This type of memory stores data as small charges on insulated FET gates. This essentially holds the FET gate at either a high or low voltage. Another way of looking at the same thing is that the 1 or 0 is stored as a voltage on a capacitor connected to a FET gate.

The charge storage isn't permanent. Eventually enough charge will leak so that the original state of the bit can't be reliably determined anymore. Higher temperature makes it a little easier for the charge to leak, which is why the data retention spec is shorter at elevated temperature.

As for ppm, yes that's "parts per million". It's the same concept as percent, which is just another way of saying parts per hundred. 100ppm = .01% = .0001

In attiny (as well as many other uC) 'permanent' data is stored in flash memory - which is basically a special transistor which can 'trap' charge (like a capacitor). The trick is that there is no 'wire' connecting to this capacitor - so they only way to charge or discharge it - is via quantum tunneling. This means that it's discharges really really slow, and it's quite hard to charge/discharge it (each this charge/discharge damages the transistor, that's why it is limited to 10k erases).

Speed of this discharge is determined empirically, and you see it in datasheet.

But this is 'typical' value - you may get both much higher & lower data retention times - this might get a little random. There is no exact way to find out in advance when data should be gone. So that's why you see this approximation in datasheet + estimation how much devices will be worse than this estimate.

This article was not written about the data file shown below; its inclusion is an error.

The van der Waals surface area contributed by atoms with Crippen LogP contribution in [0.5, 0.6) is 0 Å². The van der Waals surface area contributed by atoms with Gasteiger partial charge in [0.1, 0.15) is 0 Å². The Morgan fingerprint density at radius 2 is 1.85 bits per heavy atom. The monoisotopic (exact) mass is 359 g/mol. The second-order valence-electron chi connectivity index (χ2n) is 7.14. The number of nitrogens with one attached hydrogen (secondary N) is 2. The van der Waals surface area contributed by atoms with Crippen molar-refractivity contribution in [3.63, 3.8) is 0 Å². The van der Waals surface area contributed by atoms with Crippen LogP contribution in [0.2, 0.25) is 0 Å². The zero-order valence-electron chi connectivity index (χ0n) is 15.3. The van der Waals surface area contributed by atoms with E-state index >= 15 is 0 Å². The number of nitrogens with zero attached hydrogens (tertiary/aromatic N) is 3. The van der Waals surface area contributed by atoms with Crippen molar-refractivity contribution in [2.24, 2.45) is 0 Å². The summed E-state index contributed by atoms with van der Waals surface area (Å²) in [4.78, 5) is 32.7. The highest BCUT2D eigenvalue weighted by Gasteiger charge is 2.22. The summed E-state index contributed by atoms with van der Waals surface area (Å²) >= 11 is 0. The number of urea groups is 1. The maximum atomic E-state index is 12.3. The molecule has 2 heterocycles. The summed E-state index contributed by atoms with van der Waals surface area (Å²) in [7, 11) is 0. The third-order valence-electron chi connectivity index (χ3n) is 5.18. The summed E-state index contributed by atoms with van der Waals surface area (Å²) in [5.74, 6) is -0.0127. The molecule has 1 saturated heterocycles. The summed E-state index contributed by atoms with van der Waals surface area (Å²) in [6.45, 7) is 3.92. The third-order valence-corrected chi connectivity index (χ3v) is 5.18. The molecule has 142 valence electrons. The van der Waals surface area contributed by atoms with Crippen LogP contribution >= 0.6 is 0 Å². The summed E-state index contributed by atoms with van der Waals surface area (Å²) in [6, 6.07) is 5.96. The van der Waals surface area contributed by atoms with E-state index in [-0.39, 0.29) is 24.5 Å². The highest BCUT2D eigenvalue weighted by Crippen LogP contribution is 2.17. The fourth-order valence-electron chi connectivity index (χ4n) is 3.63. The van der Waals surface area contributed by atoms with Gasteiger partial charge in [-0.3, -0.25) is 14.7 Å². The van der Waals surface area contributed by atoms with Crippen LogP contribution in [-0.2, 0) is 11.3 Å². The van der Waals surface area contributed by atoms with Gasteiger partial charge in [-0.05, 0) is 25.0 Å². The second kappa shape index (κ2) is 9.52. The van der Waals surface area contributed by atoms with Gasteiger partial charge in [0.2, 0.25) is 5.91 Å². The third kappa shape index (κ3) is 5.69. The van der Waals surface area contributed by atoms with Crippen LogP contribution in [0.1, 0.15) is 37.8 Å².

• @BarsMonster - Speed of discharge can't be determined purely empirically, since the device isn't in existance for 20 years yet. The empirical data is just the basis for a statistical method, which puts more weight in it. – stevenvh Jun 30 '11 at 8:40
• @stevenvh It's possible if you do so at elevated temperatures. Also, transistor threshold change is changed continuously, so you may not just wait until it will switch from 1 to 0, but rather monitor the process with some 0.01% precision. – BarsMonster Jun 30 '11 at 9:10
• @BarsMonster - it's just that you can't just do a linear extrapolation on this. That's a common misconception about MTTF: if it says 1 million hours a lot of people think that on a 1000 devices test there's 1 failure after 1000 hours, and that that would be where the million hours comes from. It's not that simple. – stevenvh Jun 30 '11 at 9:56
• @stevenvh I am not saying it's linear :-) – BarsMonster Jun 30 '11 at 10:20
• @stevenvh: I'm not familiar with MTTF. I'm familiar with MTBF, which from what I understand is essentially the inverse of the probability that a device operating for a certain length of time will experience a failure. So if a device operating for one hour has a one-in-a-million chance of failure, that's an MTBF of 1,000,000 hours. If every device will work for 1,000 hours precisely, then the MTBF for new devices would be infinite, but it would drop to nothing as the devices hit the 1,000-hour mark. From a quick glance, MTTF seems similar... – supercat Jul 1 '11 at 15:24